Colorado to Host Gathering of Biomass Experts Looking at Wildfire Solutions
By Ryan Lockwood
Although Colorado experienced a relatively moderate wildfire season in 2017, the current catastrophic losses faced by California and some other Western states highlight the need to address wildfire-prone forests on a regional basis. Yet an ongoing challenge to forest management in Colorado and throughout the West is finding profitable uses for the wood, or biomass, removed to make forests less susceptible to catastrophic wildfires.
As part of this year’s recognition of National Forest Products Week – celebrated during the third week of October each year – Colorado is serving as the location for the first-ever gathering of forest products utilization specialists from states across the West, in the form of a newly formed Forest Utilization Network established by the Council of Western State Foresters. CWSF is hosting the first event in Denver this week.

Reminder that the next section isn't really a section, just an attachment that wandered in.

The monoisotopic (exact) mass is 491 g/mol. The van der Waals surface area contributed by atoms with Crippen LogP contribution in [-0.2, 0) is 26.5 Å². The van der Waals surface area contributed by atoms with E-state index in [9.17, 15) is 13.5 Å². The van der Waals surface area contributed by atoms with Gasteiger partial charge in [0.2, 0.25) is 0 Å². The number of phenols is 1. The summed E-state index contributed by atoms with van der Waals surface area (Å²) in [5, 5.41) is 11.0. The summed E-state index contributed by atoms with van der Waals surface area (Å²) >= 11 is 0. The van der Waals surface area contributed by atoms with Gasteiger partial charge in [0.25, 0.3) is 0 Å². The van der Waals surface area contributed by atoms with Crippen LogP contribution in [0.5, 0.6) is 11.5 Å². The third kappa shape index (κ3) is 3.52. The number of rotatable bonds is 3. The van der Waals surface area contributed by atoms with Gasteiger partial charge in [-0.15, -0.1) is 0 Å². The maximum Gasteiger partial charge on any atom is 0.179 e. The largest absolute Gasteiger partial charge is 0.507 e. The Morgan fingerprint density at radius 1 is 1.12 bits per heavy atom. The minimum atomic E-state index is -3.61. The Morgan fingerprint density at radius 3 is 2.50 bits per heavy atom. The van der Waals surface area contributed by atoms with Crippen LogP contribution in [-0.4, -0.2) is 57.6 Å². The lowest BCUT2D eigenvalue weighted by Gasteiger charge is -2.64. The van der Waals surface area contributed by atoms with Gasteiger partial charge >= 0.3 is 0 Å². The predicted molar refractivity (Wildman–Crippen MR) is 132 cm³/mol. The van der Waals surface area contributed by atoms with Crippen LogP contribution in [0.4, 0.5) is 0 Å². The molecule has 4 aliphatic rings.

The gathering will offer updates on ongoing biomass utilization accomplishments from each state, a review of national priorities updates, discussion on new and developing markets for forest biomass in building and energy applications, and guidance on adoption of organizational priorities and work plans for increasing biomass utilization from private and public forests.
“We simply have to work together across state boundaries to find more solutions to the sustainable and profitable use of biomass removals from our public and private forests,” said Tim Reader, utilization forester with the Colorado State Forest Service. “The Council of Western State Foresters and the U.S. Forest Service Forest Products Laboratory have provided the necessary leadership and resources for just such interstate cooperation among our Western states.”
The new chair of the CWSF Forest Utilization Network, Forest Products Program Leader Adam Smith of the Nebraska Forest Service, says that the gathering in Denver will allow the states to establish a more effective strategy for biomass utilization across the West.
“The Eastern U.S. has had a similar network of forest products and biomass utilization specialists for years, and we’re following their model in establishing our organization in the West,” Smith said.